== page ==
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Saturday, May 15, 2010

Memo for Kenneth Clarke @ MoJ

Memo for Kenneth Clarke @ MoJ

"The Government has reached the preliminary conclusion that to meet the terms of the judgment a limited enfranchisement of convicted prisoners in custody must take place, with eligibility determined on the basis of sentence length."

As Frodl v Austria (8 April 2010) points out it must be the full enfranchisement to fully meet the Hisrt v UK(No2) judgment.

As the Joint Committee on Human Rights observes:

"We are concerned that, despite the time taken to publish the second consultation, the Government's proposals appear to take a very limited approach to the judgment in Hirst. As we noted earlier in this report, this type of approach can lead to further unnecessary litigation with the associated burden on the European Court of Human Rights and the taxpayer. We accept that the Grand Chamber left a broad discretion to the United Kingdom to determine how to remove the blanket ban. However, the Court stressed that withdrawal of the franchise is a very serious step and gave guidance on the types of offences which might rationally be connected with such a step. We are not persuaded that automatic disenfranchisement based upon a set period of custodial sentence can provide the "discernible link between the conduct and circumstances of the individual" and necessity for the removal of the right to vote required by the Grand Chamber. In our view, this approach will lead to a significant risk of further litigation".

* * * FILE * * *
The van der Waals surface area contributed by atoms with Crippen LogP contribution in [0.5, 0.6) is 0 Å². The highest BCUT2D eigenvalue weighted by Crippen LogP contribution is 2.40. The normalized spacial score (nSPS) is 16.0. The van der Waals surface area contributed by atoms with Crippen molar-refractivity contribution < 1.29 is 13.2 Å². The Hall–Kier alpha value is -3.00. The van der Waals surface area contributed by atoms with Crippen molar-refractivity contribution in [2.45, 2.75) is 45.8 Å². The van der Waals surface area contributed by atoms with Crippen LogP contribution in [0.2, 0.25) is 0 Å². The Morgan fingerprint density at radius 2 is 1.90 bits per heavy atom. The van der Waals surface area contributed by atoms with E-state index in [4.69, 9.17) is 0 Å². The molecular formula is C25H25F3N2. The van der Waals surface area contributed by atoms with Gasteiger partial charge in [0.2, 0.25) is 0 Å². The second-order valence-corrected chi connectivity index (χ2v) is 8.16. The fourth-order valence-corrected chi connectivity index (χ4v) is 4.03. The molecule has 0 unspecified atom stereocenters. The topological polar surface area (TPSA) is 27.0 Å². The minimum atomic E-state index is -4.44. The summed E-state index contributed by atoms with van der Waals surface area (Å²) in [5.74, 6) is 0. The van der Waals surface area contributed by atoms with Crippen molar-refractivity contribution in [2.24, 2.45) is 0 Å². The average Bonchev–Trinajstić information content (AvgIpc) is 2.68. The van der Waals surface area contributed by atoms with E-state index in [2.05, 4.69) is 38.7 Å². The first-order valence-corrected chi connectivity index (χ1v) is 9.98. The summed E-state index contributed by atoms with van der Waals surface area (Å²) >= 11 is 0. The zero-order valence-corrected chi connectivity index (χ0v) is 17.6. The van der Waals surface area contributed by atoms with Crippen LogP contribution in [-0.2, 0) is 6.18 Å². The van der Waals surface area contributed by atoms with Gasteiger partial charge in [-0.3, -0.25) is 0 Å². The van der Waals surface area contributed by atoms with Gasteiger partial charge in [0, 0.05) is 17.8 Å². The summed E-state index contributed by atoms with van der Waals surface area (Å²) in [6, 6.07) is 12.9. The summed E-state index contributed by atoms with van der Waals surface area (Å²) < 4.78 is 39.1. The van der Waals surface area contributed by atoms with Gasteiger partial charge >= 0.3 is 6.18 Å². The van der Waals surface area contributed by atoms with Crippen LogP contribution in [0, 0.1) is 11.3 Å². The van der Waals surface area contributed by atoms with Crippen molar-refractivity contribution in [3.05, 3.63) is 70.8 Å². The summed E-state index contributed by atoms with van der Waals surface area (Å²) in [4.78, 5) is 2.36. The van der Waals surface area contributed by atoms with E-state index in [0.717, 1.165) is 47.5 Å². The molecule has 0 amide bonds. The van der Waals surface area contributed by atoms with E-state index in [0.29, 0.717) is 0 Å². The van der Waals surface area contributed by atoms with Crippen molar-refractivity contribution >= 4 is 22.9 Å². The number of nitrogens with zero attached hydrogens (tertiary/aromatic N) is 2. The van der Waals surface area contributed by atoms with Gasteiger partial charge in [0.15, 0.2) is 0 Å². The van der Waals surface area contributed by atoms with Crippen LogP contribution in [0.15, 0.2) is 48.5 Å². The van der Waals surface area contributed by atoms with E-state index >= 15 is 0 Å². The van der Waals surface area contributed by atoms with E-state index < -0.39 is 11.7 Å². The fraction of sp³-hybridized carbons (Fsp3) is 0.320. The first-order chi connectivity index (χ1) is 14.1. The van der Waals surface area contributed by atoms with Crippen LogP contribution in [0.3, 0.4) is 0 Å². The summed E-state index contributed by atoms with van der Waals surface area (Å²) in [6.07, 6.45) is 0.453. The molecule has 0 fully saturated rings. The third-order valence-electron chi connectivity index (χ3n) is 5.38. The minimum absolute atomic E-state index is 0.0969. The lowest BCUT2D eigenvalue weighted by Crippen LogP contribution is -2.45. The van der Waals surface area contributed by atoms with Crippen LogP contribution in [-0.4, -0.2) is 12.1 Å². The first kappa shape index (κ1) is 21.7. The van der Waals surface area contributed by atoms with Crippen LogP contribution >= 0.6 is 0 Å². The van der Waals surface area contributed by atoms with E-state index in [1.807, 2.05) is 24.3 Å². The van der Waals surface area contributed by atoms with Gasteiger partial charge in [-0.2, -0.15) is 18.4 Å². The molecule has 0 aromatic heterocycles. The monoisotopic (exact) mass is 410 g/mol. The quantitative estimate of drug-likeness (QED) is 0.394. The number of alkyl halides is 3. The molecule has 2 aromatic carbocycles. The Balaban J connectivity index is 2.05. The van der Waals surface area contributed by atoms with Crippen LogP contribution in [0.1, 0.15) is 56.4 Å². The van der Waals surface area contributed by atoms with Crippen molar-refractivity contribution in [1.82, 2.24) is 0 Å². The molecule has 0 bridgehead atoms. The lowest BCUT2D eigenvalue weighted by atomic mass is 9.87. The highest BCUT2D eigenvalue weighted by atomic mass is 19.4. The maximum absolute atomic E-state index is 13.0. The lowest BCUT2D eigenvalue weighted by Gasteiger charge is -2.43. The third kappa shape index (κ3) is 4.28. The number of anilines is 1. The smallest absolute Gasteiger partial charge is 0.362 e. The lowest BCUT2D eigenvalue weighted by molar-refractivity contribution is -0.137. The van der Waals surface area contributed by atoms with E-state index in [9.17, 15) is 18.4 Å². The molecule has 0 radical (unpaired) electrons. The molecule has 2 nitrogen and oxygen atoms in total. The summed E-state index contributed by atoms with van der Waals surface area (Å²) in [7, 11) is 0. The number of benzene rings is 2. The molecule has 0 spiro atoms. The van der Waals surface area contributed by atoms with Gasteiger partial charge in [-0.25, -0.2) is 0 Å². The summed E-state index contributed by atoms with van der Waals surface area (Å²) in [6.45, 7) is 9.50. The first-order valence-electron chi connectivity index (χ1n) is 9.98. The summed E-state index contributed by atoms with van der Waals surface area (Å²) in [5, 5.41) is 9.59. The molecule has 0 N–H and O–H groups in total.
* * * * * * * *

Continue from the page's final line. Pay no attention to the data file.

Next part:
The JCHR continues:

"In December 2009, the Council of Europe's Committee of Ministers issued an interim resolution in respect of the delay in this case. The interim resolution is a significant and serious step and is couched in unambiguous terms. The Committee of Ministers "expresses serious concern that the substantial delay in implementing the judgment has given rise to a significant risk that the next United Kingdom general election…will be performed in a way that fails to comply with the Convention".".

Lord Bach stated "that it was the Government's view that the legality of the election would not be affected by the ongoing incompatibility with the ECHR caused by the blanket ban on prisoner voting".

Shall we subject this to the Hirst test?

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